The dictionary says:
So they both can mean 'to' and 'for' but clearly are not interchangeable (or are they?) so there is some nuance. For example we would say:do prep 1. for, 2. to, unto
gu prep 1. to (a place or point in time), 2. till, until, unto, 3. for
Tha ma a' dol don bhùth (I am going to the shop)
Tha e cairteal gu trì (It is a quarter to three)
If gu means 'to a place' (see above) and also 'unto' (though so does do), why do we not say Tha me a' dol gun bhùth (or is that permissable)?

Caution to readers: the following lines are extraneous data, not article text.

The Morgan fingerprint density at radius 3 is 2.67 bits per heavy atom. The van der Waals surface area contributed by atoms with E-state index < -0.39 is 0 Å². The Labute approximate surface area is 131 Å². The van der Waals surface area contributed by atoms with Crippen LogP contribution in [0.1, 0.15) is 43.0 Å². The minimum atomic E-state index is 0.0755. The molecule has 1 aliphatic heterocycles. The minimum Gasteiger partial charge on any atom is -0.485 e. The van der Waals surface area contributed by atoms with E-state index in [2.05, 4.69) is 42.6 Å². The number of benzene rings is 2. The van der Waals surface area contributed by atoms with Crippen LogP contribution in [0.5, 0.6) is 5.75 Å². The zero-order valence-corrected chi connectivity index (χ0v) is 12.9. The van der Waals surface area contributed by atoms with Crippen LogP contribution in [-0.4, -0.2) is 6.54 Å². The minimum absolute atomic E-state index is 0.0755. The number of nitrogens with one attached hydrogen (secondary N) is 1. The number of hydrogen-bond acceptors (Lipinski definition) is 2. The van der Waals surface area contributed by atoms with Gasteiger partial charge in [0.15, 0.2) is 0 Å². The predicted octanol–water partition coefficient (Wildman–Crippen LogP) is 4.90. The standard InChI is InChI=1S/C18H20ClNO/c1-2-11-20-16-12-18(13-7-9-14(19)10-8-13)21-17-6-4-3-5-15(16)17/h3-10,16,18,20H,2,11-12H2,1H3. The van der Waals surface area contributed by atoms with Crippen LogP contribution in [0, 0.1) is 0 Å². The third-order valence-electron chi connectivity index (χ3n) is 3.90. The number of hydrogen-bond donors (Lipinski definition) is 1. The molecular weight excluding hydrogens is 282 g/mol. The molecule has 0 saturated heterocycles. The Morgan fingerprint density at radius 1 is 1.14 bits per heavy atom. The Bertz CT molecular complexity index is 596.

The best I can figure it out is that gu means something more like 'up to' as in 'up to now' 'up to here'. It would seem that gu has more to do with time and do has more to do with space (it's a shame I can't ask Stephen Hawking about it ). Which would explain why we say gu bràth (forever == until judgement day) and not do bràth perhaps?
Is that right?
PS - I realise that neither is used in the infinitive of a verb because, unlike Beurla the infinitive is just one word (like many/most languages e.g. French etc).